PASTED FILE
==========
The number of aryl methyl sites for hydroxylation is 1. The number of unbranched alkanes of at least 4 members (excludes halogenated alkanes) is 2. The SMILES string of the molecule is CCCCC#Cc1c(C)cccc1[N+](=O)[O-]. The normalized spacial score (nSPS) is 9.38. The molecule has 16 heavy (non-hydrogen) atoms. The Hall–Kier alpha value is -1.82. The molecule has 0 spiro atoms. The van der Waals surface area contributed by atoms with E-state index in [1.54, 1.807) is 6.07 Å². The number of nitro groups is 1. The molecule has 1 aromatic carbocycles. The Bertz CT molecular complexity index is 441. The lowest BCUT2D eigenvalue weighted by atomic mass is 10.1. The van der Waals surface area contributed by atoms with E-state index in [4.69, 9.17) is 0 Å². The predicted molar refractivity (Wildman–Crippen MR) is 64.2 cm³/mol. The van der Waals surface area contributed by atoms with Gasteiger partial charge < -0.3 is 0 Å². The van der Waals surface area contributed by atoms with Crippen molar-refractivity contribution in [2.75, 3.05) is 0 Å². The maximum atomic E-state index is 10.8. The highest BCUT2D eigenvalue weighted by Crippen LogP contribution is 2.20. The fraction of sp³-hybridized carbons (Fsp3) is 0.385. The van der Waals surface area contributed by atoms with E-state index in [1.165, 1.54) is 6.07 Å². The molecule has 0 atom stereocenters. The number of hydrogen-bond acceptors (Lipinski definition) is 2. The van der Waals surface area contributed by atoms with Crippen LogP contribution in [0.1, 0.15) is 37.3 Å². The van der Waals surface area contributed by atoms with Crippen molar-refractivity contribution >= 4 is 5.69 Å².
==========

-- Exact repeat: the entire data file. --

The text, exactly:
The number of aryl methyl sites for hydroxylation is 1. The number of unbranched alkanes of at least 4 members (excludes halogenated alkanes) is 2. The SMILES string of the molecule is CCCCC#Cc1c(C)cccc1[N+](=O)[O-]. The normalized spacial score (nSPS) is 9.38. The molecule has 16 heavy (non-hydrogen) atoms. The Hall–Kier alpha value is -1.82. The molecule has 0 spiro atoms. The van der Waals surface area contributed by atoms with E-state index in [1.54, 1.807) is 6.07 Å². The number of nitro groups is 1. The molecule has 1 aromatic carbocycles. The Bertz CT molecular complexity index is 441. The lowest BCUT2D eigenvalue weighted by atomic mass is 10.1. The van der Waals surface area contributed by atoms with E-state index in [4.69, 9.17) is 0 Å². The predicted molar refractivity (Wildman–Crippen MR) is 64.2 cm³/mol. The van der Waals surface area contributed by atoms with Gasteiger partial charge < -0.3 is 0 Å². The van der Waals surface area contributed by atoms with Crippen molar-refractivity contribution in [2.75, 3.05) is 0 Å². The maximum atomic E-state index is 10.8. The highest BCUT2D eigenvalue weighted by Crippen LogP contribution is 2.20. The fraction of sp³-hybridized carbons (Fsp3) is 0.385. The van der Waals surface area contributed by atoms with E-state index in [1.165, 1.54) is 6.07 Å². The molecule has 0 atom stereocenters. The number of hydrogen-bond acceptors (Lipinski definition) is 2. The van der Waals surface area contributed by atoms with Crippen LogP contribution in [0.1, 0.15) is 37.3 Å². The van der Waals surface area contributed by atoms with Crippen molar-refractivity contribution >= 4 is 5.69 Å².